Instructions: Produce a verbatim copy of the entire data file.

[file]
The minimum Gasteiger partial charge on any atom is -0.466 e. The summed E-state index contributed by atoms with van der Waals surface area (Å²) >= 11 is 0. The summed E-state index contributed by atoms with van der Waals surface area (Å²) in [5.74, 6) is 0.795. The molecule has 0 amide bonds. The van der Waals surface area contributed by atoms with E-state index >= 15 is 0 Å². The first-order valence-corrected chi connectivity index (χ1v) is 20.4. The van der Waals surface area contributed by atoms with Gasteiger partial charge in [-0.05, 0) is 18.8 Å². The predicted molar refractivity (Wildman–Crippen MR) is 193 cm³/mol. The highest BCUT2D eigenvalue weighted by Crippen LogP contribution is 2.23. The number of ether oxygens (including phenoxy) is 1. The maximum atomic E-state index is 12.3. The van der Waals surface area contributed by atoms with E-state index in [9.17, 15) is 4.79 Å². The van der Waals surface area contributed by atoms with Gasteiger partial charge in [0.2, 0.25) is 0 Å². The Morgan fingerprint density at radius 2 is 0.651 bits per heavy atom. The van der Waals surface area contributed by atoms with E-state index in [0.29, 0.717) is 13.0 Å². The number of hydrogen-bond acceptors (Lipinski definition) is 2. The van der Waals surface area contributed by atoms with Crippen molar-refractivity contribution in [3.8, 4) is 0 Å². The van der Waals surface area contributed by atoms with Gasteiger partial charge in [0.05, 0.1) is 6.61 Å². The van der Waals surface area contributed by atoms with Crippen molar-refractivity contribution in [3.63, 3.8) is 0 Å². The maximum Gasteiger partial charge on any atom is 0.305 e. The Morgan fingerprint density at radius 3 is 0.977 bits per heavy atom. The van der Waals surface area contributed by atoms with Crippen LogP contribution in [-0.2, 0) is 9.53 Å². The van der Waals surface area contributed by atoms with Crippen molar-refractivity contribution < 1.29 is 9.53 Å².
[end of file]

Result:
The minimum Gasteiger partial charge on any atom is -0.466 e. The summed E-state index contributed by atoms with van der Waals surface area (Å²) >= 11 is 0. The summed E-state index contributed by atoms with van der Waals surface area (Å²) in [5.74, 6) is 0.795. The molecule has 0 amide bonds. The van der Waals surface area contributed by atoms with E-state index >= 15 is 0 Å². The first-order valence-corrected chi connectivity index (χ1v) is 20.4. The van der Waals surface area contributed by atoms with Gasteiger partial charge in [-0.05, 0) is 18.8 Å². The predicted molar refractivity (Wildman–Crippen MR) is 193 cm³/mol. The highest BCUT2D eigenvalue weighted by Crippen LogP contribution is 2.23. The number of ether oxygens (including phenoxy) is 1. The maximum atomic E-state index is 12.3. The van der Waals surface area contributed by atoms with E-state index in [9.17, 15) is 4.79 Å². The van der Waals surface area contributed by atoms with Gasteiger partial charge in [0.2, 0.25) is 0 Å². The Morgan fingerprint density at radius 2 is 0.651 bits per heavy atom. The van der Waals surface area contributed by atoms with E-state index in [0.29, 0.717) is 13.0 Å². The number of hydrogen-bond acceptors (Lipinski definition) is 2. The van der Waals surface area contributed by atoms with Crippen molar-refractivity contribution in [3.8, 4) is 0 Å². The van der Waals surface area contributed by atoms with Gasteiger partial charge in [0.05, 0.1) is 6.61 Å². The van der Waals surface area contributed by atoms with Crippen molar-refractivity contribution in [3.63, 3.8) is 0 Å². The maximum Gasteiger partial charge on any atom is 0.305 e. The Morgan fingerprint density at radius 3 is 0.977 bits per heavy atom. The van der Waals surface area contributed by atoms with Crippen LogP contribution in [-0.2, 0) is 9.53 Å². The van der Waals surface area contributed by atoms with Crippen molar-refractivity contribution < 1.29 is 9.53 Å².